After twice have their wedding plans altered due to COVID-19 restrictions, Suzanne Schmidt and Andrew Sturgess got married in Bakerview Park last weekend, with the only guests being their two daughters, Zoey and Tessa. (Darren Ripka photo)

After twice have their wedding plans altered due to COVID-19 restrictions, Suzanne Schmidt and Andrew Sturgess got married in Bakerview Park last weekend, with the only guests being their two daughters, Zoey and Tessa. (Darren Ripka photo)

From New Zealand to Bakerview Park, B.C. couple weds in ‘backyard’

Twice scaled-down wedding ‘proof that good things still happen during bad times’

After their wedding plans were altered not once, but twice, by the ongoing COVID-19 pandemic, a Surrey couple decided the best solution was to keep it simple, so they decided to get married at home.

Or close to home, at least.

Last weekend, Suzanne Schmidt and Andrew Sturgess tied the knot in South Surrey’s Bakerview Park, with no guests present aside from their two daughters – Zoey, 6 and Tessa, 2 – an officiant, a photographer and, Schmidt noted, “some neighbours we have become close with” watching from their own windows and patios.

“We decided on Bakerview Park because it is actually our backyard,” Schmidt explained.

“Our condo backs right into the park and we live on the ground floor. It meant that although much of our family and friends couldn’t be present, our neighbours who we have become close with over the pandemic could join in our celebration from their balconies.”

• READ ALSO: ‘Love is not cancelled’: BC wedding businesses prep for summer season

• READ ALSO: ‘A little different’: Vancouver ‘micro-weddings’ help couples during COVID-19

Originally, they planned to get married in New Zealand – where Sturgess is from, and where the pair met nine years ago – in front of 90 friends and family members. However, when COVID-19 restrictions limited travel and gatherings they adjusted on the fly and decided on a local wedding, in South Surrey’s Redwood Park, which was to be attended by 14 physically-distanced guests.

But plans changed again when the newest set of public-health measures was announced, as the province – the Fraser Health region in particular – fights through a second wave of the virus that has seen positive test numbers skyrocket in recent weeks.

“Out of respect, we decided to just elope in our backyard,” Schmidt said, noting that the scaled-down event meant that her brother and his fiancee, who is a nurse, stayed home in Nelson.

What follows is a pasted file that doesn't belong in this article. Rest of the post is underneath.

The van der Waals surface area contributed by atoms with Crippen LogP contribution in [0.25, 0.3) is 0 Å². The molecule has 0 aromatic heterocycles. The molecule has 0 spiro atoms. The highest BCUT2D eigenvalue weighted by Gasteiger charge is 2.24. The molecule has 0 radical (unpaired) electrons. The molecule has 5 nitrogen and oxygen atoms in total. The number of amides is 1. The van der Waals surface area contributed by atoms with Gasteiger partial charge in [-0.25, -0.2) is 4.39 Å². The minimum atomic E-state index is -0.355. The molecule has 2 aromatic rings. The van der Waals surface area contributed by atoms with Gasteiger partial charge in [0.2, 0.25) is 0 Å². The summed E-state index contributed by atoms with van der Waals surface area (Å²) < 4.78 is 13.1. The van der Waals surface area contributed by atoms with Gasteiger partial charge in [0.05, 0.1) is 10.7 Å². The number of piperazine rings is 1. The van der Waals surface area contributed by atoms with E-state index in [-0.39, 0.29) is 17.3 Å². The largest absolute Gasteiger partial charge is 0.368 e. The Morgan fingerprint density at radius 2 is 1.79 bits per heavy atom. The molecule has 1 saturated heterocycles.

Schmidt noted that the smaller ceremony meant a lot her because it was something she and her new husband were able to share with their daughters.

“We’ve had a few bumps along the road, and having kids first wasn’t the plan, but we were so thrilled to get married with our girls present, when our family felt complete,” she said.

“It meant that much more to have them there.”

And while a raucous celebratory reception may not have followed the Bakerview Park wedding, a celebration of the nuptials did take place on the other side of the world, as family in Auckland held a reception in their honour, and connected with the couple virtually.

“Their level of lockdown is much more relaxed and they are still able to gather. It wasn’t like being there in person, but it was so wonderful to still see our family in Auckland,” Schmidt said.

Despite the logistical hurdles they had to overcome en route to finally saying “I do,” in the middle of a pandemic, Schmidt said their wedding was “proof that good things still happen during bad times.”



editorial@peacearchnews.com

Like us on Facebook and follow us on Twitter

#wereinthistogetherCoronavirusWeddings

 

After twice have their wedding plans altered due to COVID-19 restrictions, Suzanne Schmidt and Andrew Sturgess got married in Bakerview Park last weekend, with the only guests being their two daughters, Zoey and Tessa. (Darren Ripka photo)

After twice have their wedding plans altered due to COVID-19 restrictions, Suzanne Schmidt and Andrew Sturgess got married in Bakerview Park last weekend, with the only guests being their two daughters, Zoey and Tessa. (Darren Ripka photo)

Just Posted

Prince Charles Secondary School
School District 8 votes in favour of name change for Secondary School in Creston

In an act of reconciliation, a new name will be chosen for Prince Charles Secondary School

Kootenay-Columbia MP Rob Morrison. Photo courtesy Conservative Party of Canada.